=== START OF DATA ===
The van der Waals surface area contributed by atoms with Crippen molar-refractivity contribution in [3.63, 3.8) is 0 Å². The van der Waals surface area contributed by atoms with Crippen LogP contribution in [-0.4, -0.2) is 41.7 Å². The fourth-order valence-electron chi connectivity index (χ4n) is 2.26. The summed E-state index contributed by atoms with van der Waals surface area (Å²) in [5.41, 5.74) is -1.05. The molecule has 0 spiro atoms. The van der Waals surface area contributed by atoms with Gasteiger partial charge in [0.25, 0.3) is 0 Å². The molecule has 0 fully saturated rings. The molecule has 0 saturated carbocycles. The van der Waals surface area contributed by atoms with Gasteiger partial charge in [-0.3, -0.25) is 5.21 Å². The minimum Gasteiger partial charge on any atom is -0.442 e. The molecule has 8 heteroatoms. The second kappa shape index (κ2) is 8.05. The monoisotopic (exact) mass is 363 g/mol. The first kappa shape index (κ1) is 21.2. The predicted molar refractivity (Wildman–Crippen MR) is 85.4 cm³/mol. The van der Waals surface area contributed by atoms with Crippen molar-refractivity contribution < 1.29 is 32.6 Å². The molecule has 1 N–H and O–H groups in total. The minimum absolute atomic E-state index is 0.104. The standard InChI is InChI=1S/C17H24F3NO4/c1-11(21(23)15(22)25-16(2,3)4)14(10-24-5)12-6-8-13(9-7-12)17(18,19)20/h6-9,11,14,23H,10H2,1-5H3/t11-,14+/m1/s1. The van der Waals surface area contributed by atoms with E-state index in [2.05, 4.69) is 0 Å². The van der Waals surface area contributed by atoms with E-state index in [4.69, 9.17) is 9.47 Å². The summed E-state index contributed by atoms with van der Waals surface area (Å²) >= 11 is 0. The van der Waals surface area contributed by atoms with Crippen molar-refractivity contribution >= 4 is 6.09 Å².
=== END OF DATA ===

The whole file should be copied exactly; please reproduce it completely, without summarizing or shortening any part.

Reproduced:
The van der Waals surface area contributed by atoms with Crippen molar-refractivity contribution in [3.63, 3.8) is 0 Å². The van der Waals surface area contributed by atoms with Crippen LogP contribution in [-0.4, -0.2) is 41.7 Å². The fourth-order valence-electron chi connectivity index (χ4n) is 2.26. The summed E-state index contributed by atoms with van der Waals surface area (Å²) in [5.41, 5.74) is -1.05. The molecule has 0 spiro atoms. The van der Waals surface area contributed by atoms with Gasteiger partial charge in [0.25, 0.3) is 0 Å². The molecule has 0 fully saturated rings. The molecule has 0 saturated carbocycles. The van der Waals surface area contributed by atoms with Gasteiger partial charge in [-0.3, -0.25) is 5.21 Å². The minimum Gasteiger partial charge on any atom is -0.442 e. The molecule has 8 heteroatoms. The second kappa shape index (κ2) is 8.05. The monoisotopic (exact) mass is 363 g/mol. The first kappa shape index (κ1) is 21.2. The predicted molar refractivity (Wildman–Crippen MR) is 85.4 cm³/mol. The van der Waals surface area contributed by atoms with Crippen molar-refractivity contribution < 1.29 is 32.6 Å². The molecule has 1 N–H and O–H groups in total. The minimum absolute atomic E-state index is 0.104. The standard InChI is InChI=1S/C17H24F3NO4/c1-11(21(23)15(22)25-16(2,3)4)14(10-24-5)12-6-8-13(9-7-12)17(18,19)20/h6-9,11,14,23H,10H2,1-5H3/t11-,14+/m1/s1. The van der Waals surface area contributed by atoms with E-state index in [2.05, 4.69) is 0 Å². The van der Waals surface area contributed by atoms with E-state index in [4.69, 9.17) is 9.47 Å². The summed E-state index contributed by atoms with van der Waals surface area (Å²) >= 11 is 0. The van der Waals surface area contributed by atoms with Crippen molar-refractivity contribution >= 4 is 6.09 Å².